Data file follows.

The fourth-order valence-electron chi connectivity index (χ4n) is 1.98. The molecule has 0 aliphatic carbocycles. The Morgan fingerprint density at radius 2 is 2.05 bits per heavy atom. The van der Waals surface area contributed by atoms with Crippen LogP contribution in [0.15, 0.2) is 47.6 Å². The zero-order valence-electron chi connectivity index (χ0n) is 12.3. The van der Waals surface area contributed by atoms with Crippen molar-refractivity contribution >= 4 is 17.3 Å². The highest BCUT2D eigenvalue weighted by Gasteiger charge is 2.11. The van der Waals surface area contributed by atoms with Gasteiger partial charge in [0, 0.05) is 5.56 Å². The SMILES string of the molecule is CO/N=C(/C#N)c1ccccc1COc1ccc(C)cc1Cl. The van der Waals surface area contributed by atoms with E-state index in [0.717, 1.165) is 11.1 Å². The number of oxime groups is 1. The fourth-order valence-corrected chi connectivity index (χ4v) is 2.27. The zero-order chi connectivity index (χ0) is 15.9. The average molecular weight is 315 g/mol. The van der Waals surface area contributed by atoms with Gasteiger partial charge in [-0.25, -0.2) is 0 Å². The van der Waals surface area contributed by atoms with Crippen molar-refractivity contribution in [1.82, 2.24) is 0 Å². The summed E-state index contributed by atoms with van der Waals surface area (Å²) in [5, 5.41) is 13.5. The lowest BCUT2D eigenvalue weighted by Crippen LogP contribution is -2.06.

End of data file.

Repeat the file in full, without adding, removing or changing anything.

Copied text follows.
The fourth-order valence-electron chi connectivity index (χ4n) is 1.98. The molecule has 0 aliphatic carbocycles. The Morgan fingerprint density at radius 2 is 2.05 bits per heavy atom. The van der Waals surface area contributed by atoms with Crippen LogP contribution in [0.15, 0.2) is 47.6 Å². The zero-order valence-electron chi connectivity index (χ0n) is 12.3. The van der Waals surface area contributed by atoms with Crippen molar-refractivity contribution >= 4 is 17.3 Å². The highest BCUT2D eigenvalue weighted by Gasteiger charge is 2.11. The van der Waals surface area contributed by atoms with Gasteiger partial charge in [0, 0.05) is 5.56 Å². The SMILES string of the molecule is CO/N=C(/C#N)c1ccccc1COc1ccc(C)cc1Cl. The van der Waals surface area contributed by atoms with E-state index in [0.717, 1.165) is 11.1 Å². The number of oxime groups is 1. The fourth-order valence-corrected chi connectivity index (χ4v) is 2.27. The zero-order chi connectivity index (χ0) is 15.9. The average molecular weight is 315 g/mol. The van der Waals surface area contributed by atoms with Gasteiger partial charge in [-0.25, -0.2) is 0 Å². The van der Waals surface area contributed by atoms with Crippen molar-refractivity contribution in [1.82, 2.24) is 0 Å². The summed E-state index contributed by atoms with van der Waals surface area (Å²) in [5, 5.41) is 13.5. The lowest BCUT2D eigenvalue weighted by Crippen LogP contribution is -2.06.